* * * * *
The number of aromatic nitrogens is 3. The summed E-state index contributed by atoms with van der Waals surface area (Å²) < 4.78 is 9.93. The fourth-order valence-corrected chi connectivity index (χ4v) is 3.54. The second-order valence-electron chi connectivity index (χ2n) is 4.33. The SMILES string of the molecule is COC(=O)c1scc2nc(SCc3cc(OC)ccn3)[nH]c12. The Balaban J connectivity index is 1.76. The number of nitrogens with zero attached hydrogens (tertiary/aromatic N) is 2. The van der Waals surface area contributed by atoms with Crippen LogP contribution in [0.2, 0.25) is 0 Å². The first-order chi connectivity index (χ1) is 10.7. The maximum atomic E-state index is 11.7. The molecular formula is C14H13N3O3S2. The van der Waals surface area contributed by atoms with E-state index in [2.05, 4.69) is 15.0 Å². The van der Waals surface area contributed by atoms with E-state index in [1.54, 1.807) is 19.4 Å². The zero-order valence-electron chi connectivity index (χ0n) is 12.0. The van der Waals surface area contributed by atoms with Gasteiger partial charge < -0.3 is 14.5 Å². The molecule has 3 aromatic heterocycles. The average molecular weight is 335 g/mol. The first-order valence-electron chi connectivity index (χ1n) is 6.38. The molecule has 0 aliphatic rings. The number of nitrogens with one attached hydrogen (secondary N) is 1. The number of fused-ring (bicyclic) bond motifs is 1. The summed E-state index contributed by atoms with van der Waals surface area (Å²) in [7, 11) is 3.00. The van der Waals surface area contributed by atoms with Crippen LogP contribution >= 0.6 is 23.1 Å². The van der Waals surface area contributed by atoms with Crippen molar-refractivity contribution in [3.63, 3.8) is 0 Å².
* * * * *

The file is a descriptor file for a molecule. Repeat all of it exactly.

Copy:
The number of aromatic nitrogens is 3. The summed E-state index contributed by atoms with van der Waals surface area (Å²) < 4.78 is 9.93. The fourth-order valence-corrected chi connectivity index (χ4v) is 3.54. The second-order valence-electron chi connectivity index (χ2n) is 4.33. The SMILES string of the molecule is COC(=O)c1scc2nc(SCc3cc(OC)ccn3)[nH]c12. The Balaban J connectivity index is 1.76. The number of nitrogens with zero attached hydrogens (tertiary/aromatic N) is 2. The van der Waals surface area contributed by atoms with Crippen LogP contribution in [0.2, 0.25) is 0 Å². The first-order chi connectivity index (χ1) is 10.7. The maximum atomic E-state index is 11.7. The molecular formula is C14H13N3O3S2. The van der Waals surface area contributed by atoms with E-state index in [2.05, 4.69) is 15.0 Å². The van der Waals surface area contributed by atoms with E-state index in [1.54, 1.807) is 19.4 Å². The zero-order valence-electron chi connectivity index (χ0n) is 12.0. The van der Waals surface area contributed by atoms with Gasteiger partial charge < -0.3 is 14.5 Å². The molecule has 3 aromatic heterocycles. The average molecular weight is 335 g/mol. The first-order valence-electron chi connectivity index (χ1n) is 6.38. The molecule has 0 aliphatic rings. The number of nitrogens with one attached hydrogen (secondary N) is 1. The number of fused-ring (bicyclic) bond motifs is 1. The summed E-state index contributed by atoms with van der Waals surface area (Å²) in [7, 11) is 3.00. The van der Waals surface area contributed by atoms with Crippen LogP contribution >= 0.6 is 23.1 Å². The van der Waals surface area contributed by atoms with Crippen molar-refractivity contribution in [3.63, 3.8) is 0 Å².